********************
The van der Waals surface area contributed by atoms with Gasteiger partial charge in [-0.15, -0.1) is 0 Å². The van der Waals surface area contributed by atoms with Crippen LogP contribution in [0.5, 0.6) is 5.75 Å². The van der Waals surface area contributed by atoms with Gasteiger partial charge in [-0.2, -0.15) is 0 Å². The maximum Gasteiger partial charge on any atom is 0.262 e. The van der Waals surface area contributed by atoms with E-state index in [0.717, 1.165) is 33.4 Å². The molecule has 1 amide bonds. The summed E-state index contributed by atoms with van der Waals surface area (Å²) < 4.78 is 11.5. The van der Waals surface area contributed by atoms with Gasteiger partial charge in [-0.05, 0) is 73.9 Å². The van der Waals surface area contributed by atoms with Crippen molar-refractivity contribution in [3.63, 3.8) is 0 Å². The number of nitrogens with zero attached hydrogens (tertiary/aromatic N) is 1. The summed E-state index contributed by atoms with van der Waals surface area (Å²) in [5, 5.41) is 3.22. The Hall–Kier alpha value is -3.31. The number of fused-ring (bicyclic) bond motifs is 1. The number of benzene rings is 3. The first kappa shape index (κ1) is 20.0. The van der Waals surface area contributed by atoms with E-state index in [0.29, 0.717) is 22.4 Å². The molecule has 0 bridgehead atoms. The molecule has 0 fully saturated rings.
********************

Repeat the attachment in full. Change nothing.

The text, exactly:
The van der Waals surface area contributed by atoms with Gasteiger partial charge in [-0.15, -0.1) is 0 Å². The van der Waals surface area contributed by atoms with Crippen LogP contribution in [0.5, 0.6) is 5.75 Å². The van der Waals surface area contributed by atoms with Gasteiger partial charge in [-0.2, -0.15) is 0 Å². The maximum Gasteiger partial charge on any atom is 0.262 e. The van der Waals surface area contributed by atoms with E-state index in [0.717, 1.165) is 33.4 Å². The molecule has 1 amide bonds. The summed E-state index contributed by atoms with van der Waals surface area (Å²) < 4.78 is 11.5. The van der Waals surface area contributed by atoms with Gasteiger partial charge in [-0.05, 0) is 73.9 Å². The van der Waals surface area contributed by atoms with Crippen molar-refractivity contribution in [3.63, 3.8) is 0 Å². The number of nitrogens with zero attached hydrogens (tertiary/aromatic N) is 1. The summed E-state index contributed by atoms with van der Waals surface area (Å²) in [5, 5.41) is 3.22. The Hall–Kier alpha value is -3.31. The number of fused-ring (bicyclic) bond motifs is 1. The number of benzene rings is 3. The first kappa shape index (κ1) is 20.0. The van der Waals surface area contributed by atoms with E-state index in [0.29, 0.717) is 22.4 Å². The molecule has 0 bridgehead atoms. The molecule has 0 fully saturated rings.